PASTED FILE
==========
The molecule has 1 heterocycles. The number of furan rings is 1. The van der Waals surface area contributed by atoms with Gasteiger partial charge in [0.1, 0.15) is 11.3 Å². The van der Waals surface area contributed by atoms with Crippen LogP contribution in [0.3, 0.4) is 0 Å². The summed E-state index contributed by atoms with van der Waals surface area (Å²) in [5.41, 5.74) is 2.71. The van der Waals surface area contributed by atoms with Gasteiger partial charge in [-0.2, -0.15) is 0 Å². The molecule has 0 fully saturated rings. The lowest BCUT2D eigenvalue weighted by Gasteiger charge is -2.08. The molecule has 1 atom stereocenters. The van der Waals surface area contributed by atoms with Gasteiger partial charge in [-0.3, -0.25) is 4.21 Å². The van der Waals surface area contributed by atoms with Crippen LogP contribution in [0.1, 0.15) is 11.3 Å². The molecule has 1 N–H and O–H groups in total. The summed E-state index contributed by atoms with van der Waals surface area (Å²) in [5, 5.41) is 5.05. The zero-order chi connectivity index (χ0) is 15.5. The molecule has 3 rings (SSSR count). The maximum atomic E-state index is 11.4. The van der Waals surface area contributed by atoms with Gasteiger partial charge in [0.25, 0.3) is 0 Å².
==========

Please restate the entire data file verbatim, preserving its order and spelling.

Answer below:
The molecule has 1 heterocycles. The number of furan rings is 1. The van der Waals surface area contributed by atoms with Gasteiger partial charge in [0.1, 0.15) is 11.3 Å². The van der Waals surface area contributed by atoms with Crippen LogP contribution in [0.3, 0.4) is 0 Å². The summed E-state index contributed by atoms with van der Waals surface area (Å²) in [5.41, 5.74) is 2.71. The van der Waals surface area contributed by atoms with Gasteiger partial charge in [-0.2, -0.15) is 0 Å². The molecule has 0 fully saturated rings. The lowest BCUT2D eigenvalue weighted by Gasteiger charge is -2.08. The molecule has 1 atom stereocenters. The van der Waals surface area contributed by atoms with Gasteiger partial charge in [-0.3, -0.25) is 4.21 Å². The van der Waals surface area contributed by atoms with Crippen LogP contribution in [0.1, 0.15) is 11.3 Å². The molecule has 1 N–H and O–H groups in total. The summed E-state index contributed by atoms with van der Waals surface area (Å²) in [5, 5.41) is 5.05. The zero-order chi connectivity index (χ0) is 15.5. The molecule has 3 rings (SSSR count). The maximum atomic E-state index is 11.4. The van der Waals surface area contributed by atoms with Gasteiger partial charge in [0.25, 0.3) is 0 Å².